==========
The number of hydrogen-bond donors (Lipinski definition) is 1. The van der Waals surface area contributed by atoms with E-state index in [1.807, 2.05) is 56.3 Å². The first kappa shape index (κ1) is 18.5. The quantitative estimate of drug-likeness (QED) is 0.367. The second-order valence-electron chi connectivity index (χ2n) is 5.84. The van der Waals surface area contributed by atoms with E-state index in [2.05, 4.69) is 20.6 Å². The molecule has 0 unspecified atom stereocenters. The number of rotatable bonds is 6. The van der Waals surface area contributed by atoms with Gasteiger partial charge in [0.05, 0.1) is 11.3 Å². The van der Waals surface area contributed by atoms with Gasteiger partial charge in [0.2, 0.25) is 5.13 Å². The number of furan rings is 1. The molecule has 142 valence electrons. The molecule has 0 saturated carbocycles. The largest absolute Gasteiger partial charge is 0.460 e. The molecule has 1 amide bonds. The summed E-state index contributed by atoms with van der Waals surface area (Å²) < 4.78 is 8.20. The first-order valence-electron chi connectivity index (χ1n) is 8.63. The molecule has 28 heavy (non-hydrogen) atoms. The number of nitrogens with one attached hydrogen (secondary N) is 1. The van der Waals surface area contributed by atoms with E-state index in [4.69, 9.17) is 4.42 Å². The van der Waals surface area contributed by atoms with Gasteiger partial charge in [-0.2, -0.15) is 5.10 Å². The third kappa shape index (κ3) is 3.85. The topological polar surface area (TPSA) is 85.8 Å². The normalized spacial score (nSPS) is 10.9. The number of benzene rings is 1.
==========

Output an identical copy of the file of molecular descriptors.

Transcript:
The number of hydrogen-bond donors (Lipinski definition) is 1. The van der Waals surface area contributed by atoms with E-state index in [1.807, 2.05) is 56.3 Å². The first kappa shape index (κ1) is 18.5. The quantitative estimate of drug-likeness (QED) is 0.367. The second-order valence-electron chi connectivity index (χ2n) is 5.84. The van der Waals surface area contributed by atoms with E-state index in [2.05, 4.69) is 20.6 Å². The molecule has 0 unspecified atom stereocenters. The number of rotatable bonds is 6. The van der Waals surface area contributed by atoms with Gasteiger partial charge in [0.05, 0.1) is 11.3 Å². The van der Waals surface area contributed by atoms with Gasteiger partial charge in [0.2, 0.25) is 5.13 Å². The number of furan rings is 1. The molecule has 142 valence electrons. The molecule has 0 saturated carbocycles. The largest absolute Gasteiger partial charge is 0.460 e. The molecule has 1 amide bonds. The summed E-state index contributed by atoms with van der Waals surface area (Å²) < 4.78 is 8.20. The first-order valence-electron chi connectivity index (χ1n) is 8.63. The molecule has 28 heavy (non-hydrogen) atoms. The number of nitrogens with one attached hydrogen (secondary N) is 1. The van der Waals surface area contributed by atoms with E-state index in [4.69, 9.17) is 4.42 Å². The van der Waals surface area contributed by atoms with Gasteiger partial charge in [-0.2, -0.15) is 5.10 Å². The third kappa shape index (κ3) is 3.85. The topological polar surface area (TPSA) is 85.8 Å². The normalized spacial score (nSPS) is 10.9. The number of benzene rings is 1.